Posts Tagged ‘open threads and commenter posts’

A note to commenters

The Overlawyered comments feature, like a letters to the editor section, is subject to moderation and editing.

All comments are subject to moderation delay. Some never run, and others run in abridged or edited form, as with letters to the editor. If you ever feel that such editing has resulted in misstating your point, please either delete the comment or advise me that you would like it deleted.

People regularly try to turn the comments function here into a general gripe forum over national politics, its issues, parties, and personalities, the shortcomings of the mainstream media, opinions about celebrities, and so forth. That’s not going to happen if I can stop it as moderator.

There are thousands upon thousands of forums that welcome general U.S. political discussions. They offer a place to post to your heart’s content about issues not raised by our posts here.

From the comments: Braille at drive-through ATMs

From reader Matt S., on a phenomenon people have been musing about for years:

No, if you think about it, it’s fairly easy to understand that one..

They have to have the braille on walk up ATM and it’s just easier to have one set of buttons on a given ATM model that can be installed anywhere, than to manufacture two different sets of controls for any one model, one for walk up installations and one for drive through installations.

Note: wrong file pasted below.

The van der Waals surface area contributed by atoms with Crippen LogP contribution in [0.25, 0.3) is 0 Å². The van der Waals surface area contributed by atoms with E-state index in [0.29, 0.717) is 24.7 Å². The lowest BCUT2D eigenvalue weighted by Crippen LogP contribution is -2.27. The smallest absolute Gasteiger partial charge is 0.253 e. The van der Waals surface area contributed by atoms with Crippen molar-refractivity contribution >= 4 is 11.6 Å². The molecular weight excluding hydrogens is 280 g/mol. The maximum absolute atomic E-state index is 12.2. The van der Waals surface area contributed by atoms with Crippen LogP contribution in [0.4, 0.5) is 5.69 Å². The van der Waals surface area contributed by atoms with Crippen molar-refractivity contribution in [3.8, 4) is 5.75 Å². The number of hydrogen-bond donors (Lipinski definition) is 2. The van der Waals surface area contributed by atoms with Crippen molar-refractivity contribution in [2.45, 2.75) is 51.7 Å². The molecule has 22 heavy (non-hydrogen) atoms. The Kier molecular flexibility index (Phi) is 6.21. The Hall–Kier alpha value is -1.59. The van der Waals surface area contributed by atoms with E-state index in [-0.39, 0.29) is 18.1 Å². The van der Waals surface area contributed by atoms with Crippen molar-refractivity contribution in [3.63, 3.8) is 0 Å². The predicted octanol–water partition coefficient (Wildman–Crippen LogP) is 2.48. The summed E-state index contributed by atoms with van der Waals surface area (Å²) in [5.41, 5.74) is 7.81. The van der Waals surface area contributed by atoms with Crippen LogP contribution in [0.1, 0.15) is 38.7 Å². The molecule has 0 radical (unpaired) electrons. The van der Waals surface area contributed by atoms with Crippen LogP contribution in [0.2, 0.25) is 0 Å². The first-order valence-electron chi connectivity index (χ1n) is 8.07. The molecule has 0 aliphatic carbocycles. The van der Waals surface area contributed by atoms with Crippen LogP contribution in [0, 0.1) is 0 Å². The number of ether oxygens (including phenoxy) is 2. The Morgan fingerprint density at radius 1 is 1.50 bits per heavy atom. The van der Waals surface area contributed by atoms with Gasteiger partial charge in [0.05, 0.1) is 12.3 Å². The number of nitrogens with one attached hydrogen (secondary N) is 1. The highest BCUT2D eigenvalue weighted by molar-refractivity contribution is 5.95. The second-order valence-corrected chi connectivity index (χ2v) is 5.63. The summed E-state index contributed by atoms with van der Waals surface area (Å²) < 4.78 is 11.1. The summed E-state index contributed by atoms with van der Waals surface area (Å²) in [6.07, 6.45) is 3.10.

Once you have to have braille on some ATMs, basic economics says that it will be more cost efficient to have it on all ATMs.

It’s part of a lively reader discussion of accessibility rules.

Comments policies

Overlawyered is lucky to have a valued set of commenters from whom I often learn things, and it’s been quite a while since our comments section has suffered from any outbreak of bad commenter behavior, flame wars, or that sort of thing. I was reminded of our good fortune since several bloggers have recently added guidelines on comments moderation or otherwise outlined their views. At Volokh Conspiracy, known for its busy and high-quality comments section, Orin Kerr has posted a “Clarified Comments Policy” which with perhaps a slight change here or there could also serve as a comments policy for this site. Meanwhile, the site I helped launch a couple of weeks ago, Secular Right, from almost its first day attracted a high comments volume (more than 2,000 comments in the first two weeks) including more than a few that were contentious or uncivil — not an unexpected consequence when there are sharp disagreements on the topic of religion. After one blowup I noted the following:
Read On…